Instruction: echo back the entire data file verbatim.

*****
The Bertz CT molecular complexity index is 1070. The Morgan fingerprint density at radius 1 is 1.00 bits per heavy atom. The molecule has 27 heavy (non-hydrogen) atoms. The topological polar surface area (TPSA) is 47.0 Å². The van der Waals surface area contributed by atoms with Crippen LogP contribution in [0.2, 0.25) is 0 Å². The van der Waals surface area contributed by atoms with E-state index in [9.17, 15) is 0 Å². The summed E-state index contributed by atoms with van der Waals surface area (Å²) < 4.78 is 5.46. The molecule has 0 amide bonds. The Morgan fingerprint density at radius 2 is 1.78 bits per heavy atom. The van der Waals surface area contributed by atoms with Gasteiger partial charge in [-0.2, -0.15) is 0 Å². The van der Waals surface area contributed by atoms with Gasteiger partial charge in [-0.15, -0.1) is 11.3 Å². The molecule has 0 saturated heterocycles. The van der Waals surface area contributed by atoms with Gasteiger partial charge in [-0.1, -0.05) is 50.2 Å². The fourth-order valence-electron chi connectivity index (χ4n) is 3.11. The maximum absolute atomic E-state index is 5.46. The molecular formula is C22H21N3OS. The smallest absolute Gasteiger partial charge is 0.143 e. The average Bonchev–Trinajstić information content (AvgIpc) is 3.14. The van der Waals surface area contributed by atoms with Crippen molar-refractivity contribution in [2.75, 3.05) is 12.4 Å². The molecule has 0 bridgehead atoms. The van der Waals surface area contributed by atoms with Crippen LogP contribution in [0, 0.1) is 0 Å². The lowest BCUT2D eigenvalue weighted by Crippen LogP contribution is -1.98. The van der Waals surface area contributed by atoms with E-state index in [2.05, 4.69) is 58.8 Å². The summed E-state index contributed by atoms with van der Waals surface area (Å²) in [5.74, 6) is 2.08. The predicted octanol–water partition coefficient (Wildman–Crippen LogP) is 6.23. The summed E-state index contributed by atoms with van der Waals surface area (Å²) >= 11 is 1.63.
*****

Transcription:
The Bertz CT molecular complexity index is 1070. The Morgan fingerprint density at radius 1 is 1.00 bits per heavy atom. The molecule has 27 heavy (non-hydrogen) atoms. The topological polar surface area (TPSA) is 47.0 Å². The van der Waals surface area contributed by atoms with Crippen LogP contribution in [0.2, 0.25) is 0 Å². The van der Waals surface area contributed by atoms with E-state index in [9.17, 15) is 0 Å². The summed E-state index contributed by atoms with van der Waals surface area (Å²) < 4.78 is 5.46. The molecule has 0 amide bonds. The Morgan fingerprint density at radius 2 is 1.78 bits per heavy atom. The van der Waals surface area contributed by atoms with Gasteiger partial charge in [-0.2, -0.15) is 0 Å². The van der Waals surface area contributed by atoms with Gasteiger partial charge in [-0.15, -0.1) is 11.3 Å². The molecule has 0 saturated heterocycles. The van der Waals surface area contributed by atoms with Gasteiger partial charge in [-0.1, -0.05) is 50.2 Å². The fourth-order valence-electron chi connectivity index (χ4n) is 3.11. The maximum absolute atomic E-state index is 5.46. The molecular formula is C22H21N3OS. The smallest absolute Gasteiger partial charge is 0.143 e. The average Bonchev–Trinajstić information content (AvgIpc) is 3.14. The van der Waals surface area contributed by atoms with Crippen molar-refractivity contribution in [2.75, 3.05) is 12.4 Å². The molecule has 0 bridgehead atoms. The van der Waals surface area contributed by atoms with Crippen LogP contribution in [0, 0.1) is 0 Å². The lowest BCUT2D eigenvalue weighted by Crippen LogP contribution is -1.98. The van der Waals surface area contributed by atoms with E-state index in [2.05, 4.69) is 58.8 Å². The summed E-state index contributed by atoms with van der Waals surface area (Å²) in [5.74, 6) is 2.08. The predicted octanol–water partition coefficient (Wildman–Crippen LogP) is 6.23. The summed E-state index contributed by atoms with van der Waals surface area (Å²) >= 11 is 1.63.